After Colorado faced its worst fire season on record in 2020, freshman House Rep. Lauren Boebert, R-Colo., introduced legislation to mitigate wildfires, as the West grapples with devastating burns, heat waves and drought.
The Active Forest Management, Wildfire Prevention and Community Protection Act would pay for the removal of trees killed by bark beetles and establish Forest Reserve Revenue Areas to sell timber.
Boebert, who serves on the House Natural Resources Committee, said in an interview with The Durango Herald that the bill would require the U.S. Forest Service to harvest a minimum of 6 billion board feet of lumber annually.
The logging would reduce wildfires and costs of wildfire suppression while protecting nearby communities, a strategy that federal agencies have failed to recognize, she said.
“That is a flawed approach, which causes us to spend billions of dollars on the back end to suppress fire, neglecting fire prevention and putting our communities at increasing risk of catastrophic fire,” she told the Herald.
Twenty-five percent of logging revenue would be retained locally. The bill also would make it harder for groups that oppose forest thinning to take legal measures.
Local funding through timber sales is part of Boebert’s effort to “put rural communities first.” She said she developed the bill to benefit rural communities because state and federal legislation often does not.
Coloradans witnessed the state’s most active fire season in 2020, when fires burned for a total 100 days and scorched more than 600,000 acres. Three fires set records as the state’s largest fires.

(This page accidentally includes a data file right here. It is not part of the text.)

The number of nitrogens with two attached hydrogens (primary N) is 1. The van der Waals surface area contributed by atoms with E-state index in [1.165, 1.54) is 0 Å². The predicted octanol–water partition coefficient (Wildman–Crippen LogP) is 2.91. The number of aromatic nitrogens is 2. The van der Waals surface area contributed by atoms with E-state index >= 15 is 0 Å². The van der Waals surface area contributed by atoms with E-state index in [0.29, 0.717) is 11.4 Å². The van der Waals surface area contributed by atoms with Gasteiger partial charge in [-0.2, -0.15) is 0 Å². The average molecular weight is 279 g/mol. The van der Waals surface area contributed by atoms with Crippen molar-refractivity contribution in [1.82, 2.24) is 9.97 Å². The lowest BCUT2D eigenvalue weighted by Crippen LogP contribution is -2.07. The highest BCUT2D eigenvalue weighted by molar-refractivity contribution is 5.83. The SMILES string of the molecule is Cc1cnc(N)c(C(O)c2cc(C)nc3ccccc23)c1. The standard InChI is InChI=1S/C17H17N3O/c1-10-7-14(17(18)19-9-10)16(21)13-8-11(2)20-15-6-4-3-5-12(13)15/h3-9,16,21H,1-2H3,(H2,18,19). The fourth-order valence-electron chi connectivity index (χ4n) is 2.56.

In 2021, firefighters are battling several blazes in Colorado, New Mexico and Arizona, according to the AirNow Fire and Smoke Map.
“It’s a very big issue that impacts our daily lives here,” she said. “Look at your commute to work, or to church or to the other side of the state. We have unhealthy forests that are unmanaged, which causes a tinderbox for fires.”
The congresswoman led 16 colleagues in introducing the bill, including fellow Colorado Reps. Ken Buck and Doug Lamborn. All co-sponsors for the legislation are Republican, which could make advancing the bill difficult in a Democratic-majority House.
Boebert said Democrats are “very supportive until it comes down to actually doing work” and refuse to work with Republicans. If the bill stalls, Boebert said she would file a discharge petition to bring the proposal out of committee and to the floor for consideration.
“I'm not opposed to working with anyone and everyone to advance policies that actually work for the people, actually benefit our communities,” she said.
She has also spoken to Democratic Sens. John Hickenlooper and Michael Bennet in developing the bill, she said.
No conservation or environmental experts were consulted in crafting the legislation. Boebert likened them to “extremists who don’t want to touch the land or interfere with the land.”
“Aren’t we all, are we all environmentalists and conservationists?” she said in an interview. “That’s what we’re here to do. We’re here to be good stewards of the land.”
The bill is supported by several Colorado and national organizations, including the American Loggers Council, the Colorado Off-Highway Vehicle Coalition and several commissioners in Montrose, Rio Blanco and Garfield counties.
Kaela Roeder is an intern for The Durango Herald and The Journal in Cortez and a 2021 graduate of American University in Washington, D.C.